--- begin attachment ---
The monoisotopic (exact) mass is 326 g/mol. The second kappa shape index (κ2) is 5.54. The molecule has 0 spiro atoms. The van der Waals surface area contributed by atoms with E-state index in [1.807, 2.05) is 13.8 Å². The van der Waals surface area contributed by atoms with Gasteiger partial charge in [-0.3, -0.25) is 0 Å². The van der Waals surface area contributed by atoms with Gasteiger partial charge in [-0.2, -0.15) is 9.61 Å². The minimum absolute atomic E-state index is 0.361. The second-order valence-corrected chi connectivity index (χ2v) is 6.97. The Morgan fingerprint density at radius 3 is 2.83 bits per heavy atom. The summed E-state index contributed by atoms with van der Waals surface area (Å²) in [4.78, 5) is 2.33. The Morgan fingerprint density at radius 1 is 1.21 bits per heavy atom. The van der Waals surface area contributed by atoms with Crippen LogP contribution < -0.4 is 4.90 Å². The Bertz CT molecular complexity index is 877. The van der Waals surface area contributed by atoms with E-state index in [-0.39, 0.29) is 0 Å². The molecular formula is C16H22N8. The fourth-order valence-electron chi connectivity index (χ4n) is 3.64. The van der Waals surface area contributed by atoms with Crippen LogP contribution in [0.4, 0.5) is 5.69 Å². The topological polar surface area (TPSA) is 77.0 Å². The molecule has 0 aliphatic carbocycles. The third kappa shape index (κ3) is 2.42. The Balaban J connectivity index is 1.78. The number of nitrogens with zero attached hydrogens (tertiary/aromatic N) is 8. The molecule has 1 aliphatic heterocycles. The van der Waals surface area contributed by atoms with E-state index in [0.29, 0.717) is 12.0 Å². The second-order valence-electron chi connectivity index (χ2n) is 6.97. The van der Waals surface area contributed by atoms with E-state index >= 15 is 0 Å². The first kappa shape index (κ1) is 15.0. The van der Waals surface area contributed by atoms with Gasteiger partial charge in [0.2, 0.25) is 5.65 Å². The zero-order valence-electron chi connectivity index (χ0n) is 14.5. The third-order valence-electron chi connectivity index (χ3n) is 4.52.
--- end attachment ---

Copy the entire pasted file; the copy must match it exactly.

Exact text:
The monoisotopic (exact) mass is 326 g/mol. The second kappa shape index (κ2) is 5.54. The molecule has 0 spiro atoms. The van der Waals surface area contributed by atoms with E-state index in [1.807, 2.05) is 13.8 Å². The van der Waals surface area contributed by atoms with Gasteiger partial charge in [-0.3, -0.25) is 0 Å². The van der Waals surface area contributed by atoms with Gasteiger partial charge in [-0.2, -0.15) is 9.61 Å². The minimum absolute atomic E-state index is 0.361. The second-order valence-corrected chi connectivity index (χ2v) is 6.97. The Morgan fingerprint density at radius 3 is 2.83 bits per heavy atom. The summed E-state index contributed by atoms with van der Waals surface area (Å²) in [4.78, 5) is 2.33. The Morgan fingerprint density at radius 1 is 1.21 bits per heavy atom. The van der Waals surface area contributed by atoms with Crippen LogP contribution < -0.4 is 4.90 Å². The Bertz CT molecular complexity index is 877. The van der Waals surface area contributed by atoms with E-state index in [-0.39, 0.29) is 0 Å². The molecular formula is C16H22N8. The fourth-order valence-electron chi connectivity index (χ4n) is 3.64. The van der Waals surface area contributed by atoms with Crippen LogP contribution in [0.4, 0.5) is 5.69 Å². The topological polar surface area (TPSA) is 77.0 Å². The molecule has 0 aliphatic carbocycles. The third kappa shape index (κ3) is 2.42. The Balaban J connectivity index is 1.78. The number of nitrogens with zero attached hydrogens (tertiary/aromatic N) is 8. The molecule has 1 aliphatic heterocycles. The van der Waals surface area contributed by atoms with E-state index in [0.29, 0.717) is 12.0 Å². The second-order valence-electron chi connectivity index (χ2n) is 6.97. The van der Waals surface area contributed by atoms with E-state index >= 15 is 0 Å². The first kappa shape index (κ1) is 15.0. The van der Waals surface area contributed by atoms with Gasteiger partial charge in [0.2, 0.25) is 5.65 Å². The zero-order valence-electron chi connectivity index (χ0n) is 14.5. The third-order valence-electron chi connectivity index (χ3n) is 4.52.